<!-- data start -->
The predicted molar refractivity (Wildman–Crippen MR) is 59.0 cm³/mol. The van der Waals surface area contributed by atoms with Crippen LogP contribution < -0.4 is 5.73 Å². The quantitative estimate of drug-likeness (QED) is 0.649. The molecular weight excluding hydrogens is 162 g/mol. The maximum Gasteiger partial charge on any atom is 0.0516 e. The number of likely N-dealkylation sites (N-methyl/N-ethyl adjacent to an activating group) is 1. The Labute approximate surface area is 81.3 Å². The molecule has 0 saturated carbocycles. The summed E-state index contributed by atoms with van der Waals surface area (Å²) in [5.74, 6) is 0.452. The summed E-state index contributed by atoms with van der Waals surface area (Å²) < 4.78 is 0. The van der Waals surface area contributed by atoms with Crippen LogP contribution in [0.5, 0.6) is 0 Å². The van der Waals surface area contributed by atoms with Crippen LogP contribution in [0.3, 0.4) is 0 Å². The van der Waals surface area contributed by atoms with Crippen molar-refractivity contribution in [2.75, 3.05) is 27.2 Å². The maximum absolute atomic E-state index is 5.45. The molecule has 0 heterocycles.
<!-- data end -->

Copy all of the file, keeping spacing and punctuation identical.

The predicted molar refractivity (Wildman–Crippen MR) is 59.0 cm³/mol. The van der Waals surface area contributed by atoms with Crippen LogP contribution < -0.4 is 5.73 Å². The quantitative estimate of drug-likeness (QED) is 0.649. The molecular weight excluding hydrogens is 162 g/mol. The maximum Gasteiger partial charge on any atom is 0.0516 e. The number of likely N-dealkylation sites (N-methyl/N-ethyl adjacent to an activating group) is 1. The Labute approximate surface area is 81.3 Å². The molecule has 0 saturated carbocycles. The summed E-state index contributed by atoms with van der Waals surface area (Å²) in [5.74, 6) is 0.452. The summed E-state index contributed by atoms with van der Waals surface area (Å²) < 4.78 is 0. The van der Waals surface area contributed by atoms with Crippen LogP contribution in [0.5, 0.6) is 0 Å². The van der Waals surface area contributed by atoms with Crippen LogP contribution in [0.3, 0.4) is 0 Å². The van der Waals surface area contributed by atoms with Crippen molar-refractivity contribution in [2.75, 3.05) is 27.2 Å². The maximum absolute atomic E-state index is 5.45. The molecule has 0 heterocycles.